Option 1 – Power Cable Adaptor Method

One of the simplest ways to power your positive ground pedal is to use an adapter that takes your existing negative ground outlet and reverses the polarity. 

This is a relatively inexpensive way of powering your pedal. However, if you use a daisy chain or a non-isolated power supply for your pedals, this method could create a hum in your signal chain. If you’re only looking to power one pedal off one outlet, or if you have an isolated power supply (like the MXR ISO Brick), this solution is a pretty safe bet.

Option 2 – Use A 9 Volt Battery

This may feel like the most obvious answer, but it’s often one people neglect. Using a standard 9-volt battery is how many of these vintage guitar effects pedals were supposed to be powered and have been wired up correctly to accept them.

As long as you unplug the input jacks to any pedals running off a battery, you should get a fantastic lifespan out of each battery. Whilst there is a huge amount of hearsay around which types of batteries to use to get the best ‘tone’ out of your pedal, you can’t beat a classic Duracell or Energizer battery. They’re reliable and they have a decent enough lifespan to help ensure your favourite vintage fuzz doesn’t die on you mid-set.

Option 3 – Purchase a Specific Positive Ground 9 Volt Power Supply

If you don’t mind carrying around another plug/adapter, then a stand-alone positive ground power supply is a fantastic option. By going down this route you can ensure that your pedal is getting exactly what it needs, it isn’t affecting the signal for any of your other pedals and there’s no chance of you damaging the components inside it.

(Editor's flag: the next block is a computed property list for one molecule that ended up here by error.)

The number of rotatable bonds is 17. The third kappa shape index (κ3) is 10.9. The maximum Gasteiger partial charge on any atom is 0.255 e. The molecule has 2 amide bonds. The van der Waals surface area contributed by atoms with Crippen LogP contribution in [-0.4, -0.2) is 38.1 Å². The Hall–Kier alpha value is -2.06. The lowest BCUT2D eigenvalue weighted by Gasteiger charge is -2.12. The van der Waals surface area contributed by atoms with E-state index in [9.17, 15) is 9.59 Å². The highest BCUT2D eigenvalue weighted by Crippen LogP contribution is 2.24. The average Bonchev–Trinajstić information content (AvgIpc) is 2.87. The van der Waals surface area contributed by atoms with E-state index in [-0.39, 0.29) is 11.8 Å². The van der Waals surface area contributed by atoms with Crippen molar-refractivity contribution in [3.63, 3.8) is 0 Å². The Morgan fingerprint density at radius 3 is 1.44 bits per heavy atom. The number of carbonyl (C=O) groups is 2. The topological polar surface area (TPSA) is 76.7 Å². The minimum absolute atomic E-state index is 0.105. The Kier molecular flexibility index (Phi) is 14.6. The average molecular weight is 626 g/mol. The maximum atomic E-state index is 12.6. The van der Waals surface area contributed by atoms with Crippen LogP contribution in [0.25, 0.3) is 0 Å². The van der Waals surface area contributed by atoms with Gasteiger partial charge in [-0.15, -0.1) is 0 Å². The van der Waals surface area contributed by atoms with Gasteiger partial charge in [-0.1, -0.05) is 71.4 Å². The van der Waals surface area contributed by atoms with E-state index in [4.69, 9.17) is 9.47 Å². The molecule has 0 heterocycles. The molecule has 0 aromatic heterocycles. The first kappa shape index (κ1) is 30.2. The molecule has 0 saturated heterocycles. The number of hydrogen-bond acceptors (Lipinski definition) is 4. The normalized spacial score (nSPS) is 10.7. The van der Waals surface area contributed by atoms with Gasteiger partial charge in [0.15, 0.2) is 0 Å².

Option 4 – Internal Reverse Polarity Circuit

If you’re building your own effects pedals and want to make sure that your customers don’t face any polarity issues of their own, you could integrate a reverse polarity circuit into your pedal. This essentially takes the negative ground power from your standard power supply and reverses it to work with your positive ground pedal. 

It’s a super easy circuit and only requires a handful of components to achieve. You can find the tagboard layout for this here:

How To Build A Reverse Polarity Voltage Inverter For Positive Ground Effects Pedals

If you can ensure that your pedals run on standard power supplies, it’s one less thing for your customers to worry about. It’s also a way to keep them from accidentally destroying their pedals straight out of the box.

So there you have it. Four different ways to power a positive ground guitar effects pedal. 

As always, if you have any questions on anything in here or would like anything added to help make this guide more useful, please get in touch and let me know.

Hi, I'm Pete!

I have been a guitar and effects pedal enthusiast since 2005 and electronics tinkerer since 2017.

I’m here to help you begin your journey with building DIY guitar effects pedals. Get in touch with me if you have any questions.